From Burger King’s introduction of a vegetarian version of its uber-popular Whopper burger to the much-celebrated Wall Street entry of vegan startup Beyond Meat, companies selling meat alternatives have the wind in their sails.
Soy steaks have been around for a long time and are a point of reference for organic stores. But several companies have spent recent years developing products further by using advanced technologies to imitate the taste, texture and even blood of conventionally raised animal meat.
They use beets, chickpeas and coconut oil, among others, to make “burgers,” “sausages” and “steak.”
Among the most successful startups are Beyond Meat, which earlier this month made a celebrated Wall Street entry worthy of a major tech firm, or Impossible Burger, which has partnered with Burger King.
The companies are banking on changing dietary habits of part of the population limiting meat consumption for environmental, health or animal rights reasons.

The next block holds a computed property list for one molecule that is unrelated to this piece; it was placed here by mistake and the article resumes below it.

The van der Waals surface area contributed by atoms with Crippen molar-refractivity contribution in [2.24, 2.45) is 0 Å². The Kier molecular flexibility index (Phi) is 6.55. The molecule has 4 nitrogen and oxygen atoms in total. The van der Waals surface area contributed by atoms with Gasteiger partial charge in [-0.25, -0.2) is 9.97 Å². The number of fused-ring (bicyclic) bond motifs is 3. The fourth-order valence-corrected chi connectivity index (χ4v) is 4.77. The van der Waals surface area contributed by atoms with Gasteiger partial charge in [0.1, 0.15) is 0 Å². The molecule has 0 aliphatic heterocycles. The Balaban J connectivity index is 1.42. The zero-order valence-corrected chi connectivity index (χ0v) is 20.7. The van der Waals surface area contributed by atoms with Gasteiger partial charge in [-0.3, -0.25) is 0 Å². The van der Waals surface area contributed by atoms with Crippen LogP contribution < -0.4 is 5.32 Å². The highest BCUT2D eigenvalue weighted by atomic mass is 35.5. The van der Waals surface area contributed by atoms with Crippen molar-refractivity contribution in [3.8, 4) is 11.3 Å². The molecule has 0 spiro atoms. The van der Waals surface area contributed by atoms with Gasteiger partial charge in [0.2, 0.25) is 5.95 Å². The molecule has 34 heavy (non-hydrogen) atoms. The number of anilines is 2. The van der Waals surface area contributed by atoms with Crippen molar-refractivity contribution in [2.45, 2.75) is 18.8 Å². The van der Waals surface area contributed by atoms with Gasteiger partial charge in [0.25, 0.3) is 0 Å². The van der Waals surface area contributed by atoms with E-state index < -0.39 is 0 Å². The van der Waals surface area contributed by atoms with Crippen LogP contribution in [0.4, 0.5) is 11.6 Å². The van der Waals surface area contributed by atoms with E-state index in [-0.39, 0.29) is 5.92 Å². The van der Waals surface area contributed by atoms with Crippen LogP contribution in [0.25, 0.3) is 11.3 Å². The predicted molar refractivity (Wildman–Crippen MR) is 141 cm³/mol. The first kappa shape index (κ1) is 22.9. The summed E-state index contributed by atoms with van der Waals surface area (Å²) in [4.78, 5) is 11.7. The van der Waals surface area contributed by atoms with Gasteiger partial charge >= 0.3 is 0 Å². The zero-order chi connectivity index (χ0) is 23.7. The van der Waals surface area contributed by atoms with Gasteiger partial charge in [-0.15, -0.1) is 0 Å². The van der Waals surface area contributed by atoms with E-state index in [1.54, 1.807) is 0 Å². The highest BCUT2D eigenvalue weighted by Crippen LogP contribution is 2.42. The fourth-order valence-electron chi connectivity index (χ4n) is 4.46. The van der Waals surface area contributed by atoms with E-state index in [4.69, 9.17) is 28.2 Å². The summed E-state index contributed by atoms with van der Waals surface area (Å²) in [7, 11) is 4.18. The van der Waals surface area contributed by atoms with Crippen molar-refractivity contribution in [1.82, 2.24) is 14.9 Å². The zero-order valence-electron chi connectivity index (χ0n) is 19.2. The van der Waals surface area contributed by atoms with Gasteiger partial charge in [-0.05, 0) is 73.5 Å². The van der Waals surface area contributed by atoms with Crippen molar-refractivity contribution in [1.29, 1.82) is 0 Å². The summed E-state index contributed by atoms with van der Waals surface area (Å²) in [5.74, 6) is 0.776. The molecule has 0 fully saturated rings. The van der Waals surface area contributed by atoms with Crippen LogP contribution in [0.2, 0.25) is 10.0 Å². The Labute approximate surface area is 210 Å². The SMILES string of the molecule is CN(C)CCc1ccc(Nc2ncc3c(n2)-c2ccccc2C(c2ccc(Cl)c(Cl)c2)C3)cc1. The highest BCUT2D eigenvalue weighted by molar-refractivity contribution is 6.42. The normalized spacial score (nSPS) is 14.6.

The first burger created in a Petri dish using cells from cows was presented in 2013 following the work of Dutch scientist Mark Post of Maastricht University. It was dubbed the “Frankenburger.”
Several startups have since entered the fray in countries like Israel, Japan, the Netherlands and the United States to try to create pieces of chicken, duck, pork and fish using only animal cells.
They have not yet reached mass production in order to sufficiently lower prices. But American startup Memphis Meat and Mosa Meat of the Netherlands both announced they wanted to market products by 2021.
Appealing enough for public?
While sales of plant-based products aiming to replace conventional meat saw a 23% boom in 2018, according to the Good Food Institute that promotes these alternatives, they still represent less than 1% of the total meat market in the country.
Investments in the sector remain minimal.
In 2018, US$673 million were invested in companies using plants to develop alternatives to meat, dairy and eggs, compared to US$96.9 billion invested in the agriculture technology sector and around US$25 billion in cannabis.
Danielle Beck of the National Cattlemen’s Beef Association says the enthusiasm for these new products alone doesn’t threaten cattle ranchers.
“Demand for proteins remains very strong. By 2050 (when the world population will reach nearly 10 billion people), it’s going to take all the proteins we have,” she said.